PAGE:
Arbitration as an alternate dispute resolution medium is on the rise globally, perhaps because of the specific controls and advantages it provides to parties involved in disputes, especially those with a strong commercial basis. Given the problem of the delayed administration of justice in Nigerian Courts, can Arbitration redefine this problem into future strengths?
Arbitration should be encouraged to ease the pressure on our courts and judicial officers. Furthermore the fact that arbitration allows for resolution of the dispute without actually destroying the relationship of the parties makes it a viable option to litigation. It is usually quite gratifying to see the transaction continue to its logical conclusion when the dispute is clarified hence I would always recommend that all commercial disputes exercise the arbitration channel as a first option. However when it comes to the issue of avoiding the delay in the administration of justice as experienced in Nigerian courts the arbitral panel and sometimes even the parties still determine the pace of the process.
The NBA General Practice Committee, of which you are a member, scrutinises applicants for the rank of Senior Advocate of Nigeria and the 2015 list, (the first your committee processed) was commended for being transparent. Unfortunately only one female lawyer was on this list. What further measure would you advocate be put in place to ensure a wider and more level playing field for all applicants irrespective of gender or state of origin?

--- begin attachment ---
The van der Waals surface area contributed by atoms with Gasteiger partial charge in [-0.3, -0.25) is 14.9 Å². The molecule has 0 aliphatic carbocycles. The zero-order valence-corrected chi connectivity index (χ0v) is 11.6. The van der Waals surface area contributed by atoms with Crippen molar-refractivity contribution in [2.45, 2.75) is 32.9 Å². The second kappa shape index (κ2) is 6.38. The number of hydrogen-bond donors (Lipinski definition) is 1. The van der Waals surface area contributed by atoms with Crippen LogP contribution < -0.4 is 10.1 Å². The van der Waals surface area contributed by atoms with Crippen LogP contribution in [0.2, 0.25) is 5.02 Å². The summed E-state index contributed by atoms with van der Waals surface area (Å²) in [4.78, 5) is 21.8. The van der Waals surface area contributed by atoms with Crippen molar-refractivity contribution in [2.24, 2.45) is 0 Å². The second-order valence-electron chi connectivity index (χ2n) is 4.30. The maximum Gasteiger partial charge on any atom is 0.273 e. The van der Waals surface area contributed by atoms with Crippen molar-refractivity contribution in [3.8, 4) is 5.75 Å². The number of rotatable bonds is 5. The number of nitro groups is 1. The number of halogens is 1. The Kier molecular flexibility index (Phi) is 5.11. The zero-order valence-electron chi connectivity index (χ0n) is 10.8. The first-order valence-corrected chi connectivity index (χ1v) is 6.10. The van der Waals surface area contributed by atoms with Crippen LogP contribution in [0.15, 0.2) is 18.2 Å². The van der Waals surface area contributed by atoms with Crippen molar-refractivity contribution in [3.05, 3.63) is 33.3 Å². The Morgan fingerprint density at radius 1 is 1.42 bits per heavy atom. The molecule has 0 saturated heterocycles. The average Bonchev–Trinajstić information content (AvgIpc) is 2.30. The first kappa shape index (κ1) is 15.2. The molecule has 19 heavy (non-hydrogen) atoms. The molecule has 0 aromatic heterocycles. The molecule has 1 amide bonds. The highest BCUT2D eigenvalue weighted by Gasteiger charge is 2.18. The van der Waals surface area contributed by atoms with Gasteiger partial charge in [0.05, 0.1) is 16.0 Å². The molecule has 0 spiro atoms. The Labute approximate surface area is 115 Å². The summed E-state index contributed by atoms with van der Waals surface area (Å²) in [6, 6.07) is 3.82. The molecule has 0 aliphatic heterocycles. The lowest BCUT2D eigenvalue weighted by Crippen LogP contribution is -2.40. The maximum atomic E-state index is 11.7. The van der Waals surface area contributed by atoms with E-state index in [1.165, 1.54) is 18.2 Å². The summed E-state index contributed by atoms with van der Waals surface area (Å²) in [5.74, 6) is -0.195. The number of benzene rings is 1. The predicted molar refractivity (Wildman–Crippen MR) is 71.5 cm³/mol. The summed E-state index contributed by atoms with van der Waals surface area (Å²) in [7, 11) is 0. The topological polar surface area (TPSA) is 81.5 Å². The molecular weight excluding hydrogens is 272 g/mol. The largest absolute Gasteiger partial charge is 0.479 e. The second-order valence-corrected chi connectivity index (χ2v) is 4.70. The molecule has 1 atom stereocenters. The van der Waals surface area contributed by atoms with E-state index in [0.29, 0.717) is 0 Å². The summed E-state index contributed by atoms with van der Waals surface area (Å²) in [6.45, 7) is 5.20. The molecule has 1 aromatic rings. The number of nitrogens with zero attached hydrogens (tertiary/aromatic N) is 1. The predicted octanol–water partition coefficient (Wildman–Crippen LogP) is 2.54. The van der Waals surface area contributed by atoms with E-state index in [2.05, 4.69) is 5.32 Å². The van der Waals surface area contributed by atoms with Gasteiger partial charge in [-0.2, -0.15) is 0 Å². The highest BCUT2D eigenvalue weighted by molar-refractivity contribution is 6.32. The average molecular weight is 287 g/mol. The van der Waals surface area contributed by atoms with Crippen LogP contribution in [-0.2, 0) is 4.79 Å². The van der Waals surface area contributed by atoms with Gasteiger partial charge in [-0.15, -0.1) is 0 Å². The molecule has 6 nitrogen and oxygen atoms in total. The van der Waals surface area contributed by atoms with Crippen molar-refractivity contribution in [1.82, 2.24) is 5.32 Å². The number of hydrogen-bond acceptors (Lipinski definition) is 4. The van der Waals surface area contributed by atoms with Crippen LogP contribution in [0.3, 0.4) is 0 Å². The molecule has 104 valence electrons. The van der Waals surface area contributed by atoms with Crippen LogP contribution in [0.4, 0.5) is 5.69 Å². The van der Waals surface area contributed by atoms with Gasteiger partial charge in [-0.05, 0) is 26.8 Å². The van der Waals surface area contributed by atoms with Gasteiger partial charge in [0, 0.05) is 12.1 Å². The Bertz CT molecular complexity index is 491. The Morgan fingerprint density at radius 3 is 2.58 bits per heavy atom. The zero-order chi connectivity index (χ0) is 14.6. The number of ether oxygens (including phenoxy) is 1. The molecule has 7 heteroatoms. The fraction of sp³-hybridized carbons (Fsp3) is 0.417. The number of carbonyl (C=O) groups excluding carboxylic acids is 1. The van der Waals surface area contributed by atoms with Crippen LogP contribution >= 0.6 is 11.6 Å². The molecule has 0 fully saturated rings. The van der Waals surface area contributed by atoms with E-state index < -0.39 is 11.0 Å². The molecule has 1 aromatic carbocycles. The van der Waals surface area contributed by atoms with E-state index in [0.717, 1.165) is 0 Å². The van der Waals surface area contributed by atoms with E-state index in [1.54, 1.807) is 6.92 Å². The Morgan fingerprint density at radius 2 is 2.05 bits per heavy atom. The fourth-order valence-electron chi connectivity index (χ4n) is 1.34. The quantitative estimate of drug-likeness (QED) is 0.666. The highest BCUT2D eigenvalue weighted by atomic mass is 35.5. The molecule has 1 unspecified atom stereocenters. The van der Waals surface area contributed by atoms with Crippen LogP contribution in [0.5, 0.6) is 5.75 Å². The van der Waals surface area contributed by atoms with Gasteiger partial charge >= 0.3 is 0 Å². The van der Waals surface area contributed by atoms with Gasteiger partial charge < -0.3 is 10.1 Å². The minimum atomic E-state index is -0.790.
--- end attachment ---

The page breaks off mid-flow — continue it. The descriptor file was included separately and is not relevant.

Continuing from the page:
The guidelines for appointment of SANs as prescribed by the Legal Practitioners Privileges Committee and readily available to all aspirants, is not discriminatory. Any lawyer seeking to become a Senior Advocate of Nigeria must meet the minimum requirements laid down in the guidelines .The first hurdle is to have handled the prescribed minimum number of decided cases at the High Court, Court of Appeal and Supreme Court within the stipulated time frame and if a person does not meet that criteria such a person will not be shortlisted for office inspection and it is only after office inspection that my committee has the mandate to verify the suitability of the applicant only as it relates to suitability in terms of meeting its obligations to the Nigerian Bar Association. Incidentally, only one female was shortlisted; Mrs. Bimbola Akeredolu SAN and she was successful. The rule of thumb is that the more female lawyers apply and get shortlisted, the more women will be elevated to the rank of Senior Advocate of Nigeria. I look forward to seeing more women applying for silk. Becoming a Senior Advocate of Nigeria takes serious commitment ranging from handling a wide variety of cases, diligent planning, good chambers, being active in the affairs of NBA, paying your practising fees as at when due and remaining focused and consistent. More female lawyers should take up the challenge and not be discouraged if they are rejected initially. I applied a number of times. Resilience is key and women are resilient.